Opium Addiction: Side Effects, Risks & Treatment Explained
The opium poppy is one of the first plants used for medicinal purposes. People have been using its milky latex—opium—as a pain reliever and even a sleeping aid for millennia. Today, it’s no secret that opium is highly addictive. As effective as it can be in alleviating discomfort, it is also very dangerous, and anyone taking this drug faces the risk of developing an opium addiction.
Read on to learn more about the dangers of opium addiction and better understand its causes, risk factors, signs and symptoms, and more.
What Is Opium?
Opium is a potent opiate derived from the opium poppy plant (Papaver somniferum) in the form of latex. This latex contains alkaloids such as morphine, thebaine, and codeine, which are often used for pain relief or synthesized to manufacture semi-synthetic opioids like:
Used since at least the times of ancient Mesopotamia, opium is strictly regulated today due to its high potential for abuse and addiction. All opium products can only be obtained by prescription and should be taken as instructed to minimize the risk of opium use disorder.
Opium is a fairly popular street drug, also known as Joy Plant, God’s Medicine, Dopium, and Big O, among other names.
This drug is usually available as a fine powder, but it can also be found in liquid and solid forms. Opium can be consumed in various ways—taken as a pill or a tincture, smoked, and injected. Once consumed, opium alleviates pain by interacting with opioid receptors and induces a sense of euphoria, which makes it very addictive.
Side Effects of Using Opium
Opium can cause various side effects; however, while many of these should go away on their own, others may require medical attention. Even if you experience fairly mild side effects after taking opium, it’s best to inform your doctor about them.
Some of the most common side effects of opium are:
- Skin rashes
- Hives and itchy skin
- Pinpoint pupils
- Muscle weakness
- Dry mouth
Furthermore, taking opium for an extended period increases the risk of:
- Opium addiction
- Opioid overdose
- Respiratory depression
- Organ damage (liver, kidney, etc.)
Taking opium responsibly, i.e., as recommended by your physician, can reduce these risks.
Is Opium Addictive?
Like all drugs in the opioid family, opium is addictive. It is classified as a Schedule II controlled substance. This means you can only obtain this drug legally by prescription due to the high risk of abuse, dependence, and addiction associated with it.
Anyone who takes opium risks becoming addicted, as this drug alters the central nervous system (CNS)—especially when taken for a prolonged period of time or abused. Any non-medical use of this drug constitutes opium abuse, including but not limited to:
- Taking opium without a prescription
- Taking it in larger doses than prescribed
- Taking opium more frequently than instructed
- Mixing it with other substances (e.g., using “Buddha,” or marijuana spiked with opium)
Since prolonged use significantly increases the risk of becoming addicted to opium, it isn’t recommended to use this drug or its derivatives for long-term pain management.
Opium Abuse Statistics
Here are some statistics that will shed light on the extent of opium abuse, addiction, and overdose in the United States:
- In 2022, nearly 83,000 Americans died from an opioid overdose. Slightly above 11,700 of these deaths involved natural and semi-synthetic opioids like opium and its derivatives.
- More than 10 million Americans abuse opioids, like opium, every year.
- In 2021, the three most commonly abused opioids among prescription painkiller misusers above the age of 12 were hydrocodone, oxycodone, and codeine, all of which are derived from opium.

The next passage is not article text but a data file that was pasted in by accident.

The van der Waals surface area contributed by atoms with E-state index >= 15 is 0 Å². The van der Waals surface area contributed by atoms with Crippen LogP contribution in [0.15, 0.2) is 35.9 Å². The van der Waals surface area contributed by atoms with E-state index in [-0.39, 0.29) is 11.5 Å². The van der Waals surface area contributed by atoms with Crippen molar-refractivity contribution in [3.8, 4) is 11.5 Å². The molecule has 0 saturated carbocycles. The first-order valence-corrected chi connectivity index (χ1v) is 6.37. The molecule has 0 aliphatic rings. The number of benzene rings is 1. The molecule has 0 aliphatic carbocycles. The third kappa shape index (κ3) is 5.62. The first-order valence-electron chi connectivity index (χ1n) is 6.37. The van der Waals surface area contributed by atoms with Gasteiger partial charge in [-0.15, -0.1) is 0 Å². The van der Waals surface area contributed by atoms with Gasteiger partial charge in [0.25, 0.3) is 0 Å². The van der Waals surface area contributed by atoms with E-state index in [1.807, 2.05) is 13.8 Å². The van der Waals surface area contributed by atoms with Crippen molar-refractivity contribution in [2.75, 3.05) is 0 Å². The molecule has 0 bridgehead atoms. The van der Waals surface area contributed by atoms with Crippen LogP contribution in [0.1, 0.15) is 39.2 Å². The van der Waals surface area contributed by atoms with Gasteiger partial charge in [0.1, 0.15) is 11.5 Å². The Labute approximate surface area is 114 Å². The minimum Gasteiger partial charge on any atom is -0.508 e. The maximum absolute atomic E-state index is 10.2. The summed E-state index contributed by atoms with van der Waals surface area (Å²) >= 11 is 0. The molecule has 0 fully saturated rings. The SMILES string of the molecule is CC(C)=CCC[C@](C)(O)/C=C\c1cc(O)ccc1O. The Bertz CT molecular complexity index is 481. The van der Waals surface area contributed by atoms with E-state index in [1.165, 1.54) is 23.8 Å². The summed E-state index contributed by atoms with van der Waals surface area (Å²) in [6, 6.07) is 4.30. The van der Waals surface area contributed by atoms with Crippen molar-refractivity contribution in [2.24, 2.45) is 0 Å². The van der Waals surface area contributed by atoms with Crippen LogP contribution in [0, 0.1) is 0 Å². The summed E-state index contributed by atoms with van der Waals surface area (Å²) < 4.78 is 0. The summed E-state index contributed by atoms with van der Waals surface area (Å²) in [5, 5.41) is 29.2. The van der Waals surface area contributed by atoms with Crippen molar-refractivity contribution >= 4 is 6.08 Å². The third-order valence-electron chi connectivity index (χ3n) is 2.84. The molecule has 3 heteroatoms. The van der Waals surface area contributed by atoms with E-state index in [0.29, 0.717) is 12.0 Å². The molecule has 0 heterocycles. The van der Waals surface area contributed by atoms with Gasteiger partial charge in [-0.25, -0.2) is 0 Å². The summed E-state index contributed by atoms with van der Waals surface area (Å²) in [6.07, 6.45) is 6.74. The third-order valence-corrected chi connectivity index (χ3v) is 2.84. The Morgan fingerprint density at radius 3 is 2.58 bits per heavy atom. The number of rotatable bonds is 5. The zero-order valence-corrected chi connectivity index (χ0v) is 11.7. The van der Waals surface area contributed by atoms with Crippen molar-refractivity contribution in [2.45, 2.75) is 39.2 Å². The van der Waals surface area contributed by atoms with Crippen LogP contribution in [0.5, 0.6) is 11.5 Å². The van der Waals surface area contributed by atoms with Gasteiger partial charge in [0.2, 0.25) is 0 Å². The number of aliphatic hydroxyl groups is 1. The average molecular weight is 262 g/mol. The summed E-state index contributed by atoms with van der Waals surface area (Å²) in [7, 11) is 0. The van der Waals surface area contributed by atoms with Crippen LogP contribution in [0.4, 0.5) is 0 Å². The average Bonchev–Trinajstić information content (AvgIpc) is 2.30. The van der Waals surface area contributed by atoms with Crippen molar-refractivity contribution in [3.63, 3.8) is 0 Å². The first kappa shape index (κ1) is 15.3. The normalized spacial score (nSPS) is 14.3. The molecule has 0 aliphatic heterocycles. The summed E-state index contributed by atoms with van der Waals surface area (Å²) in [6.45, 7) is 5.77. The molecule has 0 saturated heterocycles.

- There were over 1.1 million opioid-related emergency department visits in 2021. 11% of these involved fentanyl, nearly 45% were linked to heroin, and around 44% were related to other opioids, including opium.
- With more than 30 million prescriptions issued to over 8.5 million patients, hydrocodone/acetaminophen (Vicodin®, Norco®, and Lorcet®) was the most commonly prescribed drug derived from opium in 2020.
Opium Addiction Signs and Symptoms
No matter the severity of your opiate addiction, it can be successfully treated. However, recovery from opium addiction is only possible if you recognize that your opioid use has become a problem.
If you aren’t sure how to tell if you or someone you love is addicted to opium, worry not. Here are some signs and symptoms of opium addiction you should look out for:
Opium Addiction Physical Symptoms
Experiencing withdrawal symptoms—such as fever, anxiety, cravings, and nausea—within a couple of days of quitting this drug is an unmistakable sign of opium addiction.
Besides withdrawal symptoms, those who are addicted to opium may suffer from:
- Slurred speech
- Unexplained weight loss
- Breathing difficulties
People addicted to opium will often experience not only physical but also psychological symptoms. These may include mood swings, the exacerbation of mental health issues such as depression, and suicidal ideation.
Over time, opium addiction can also affect your cognitive function, resulting in impaired decision-making, confusion, and low impulse control.
Opium Addiction Behavioral Symptoms
Some behaviors that may indicate you or a loved one has become addicted to opium include:
- Worsening work or school performance
- Failing to fulfill familial and professional obligations
- Becoming withdrawn from loved ones
- Trying to obtain opium by doctor shopping, lying, and in other similar ways
- Being preoccupied with obtaining and using opium
- Showing less interest in previously enjoyed activities
- Abusing opium (e.g., taking it more often than prescribed)
- Continuing to take opium when it’s no longer medically needed
- Having financial problems due to opium use
- Taking opium even though it harms your well-being
- Having trouble controlling opium use
Opium Addiction Causes and Risk Factors
The root cause of opium addiction is the chemical brain imbalance that occurs due to opium use. Everyone who takes this drug can get addicted to it, including those who take it exactly as prescribed by a doctor.
Opium stimulates the production of opioid receptors, leading to tolerance. Because of this, the usual opium dose eventually stops working. To feel the desired effects of the drug, you’ll need to increase its dosage, which can quickly lead to opium abuse and increase the risk of becoming addicted to the substance.
Tolerance itself is a sign of a dependence on opium. Dependence can quickly develop into an addiction if left untreated.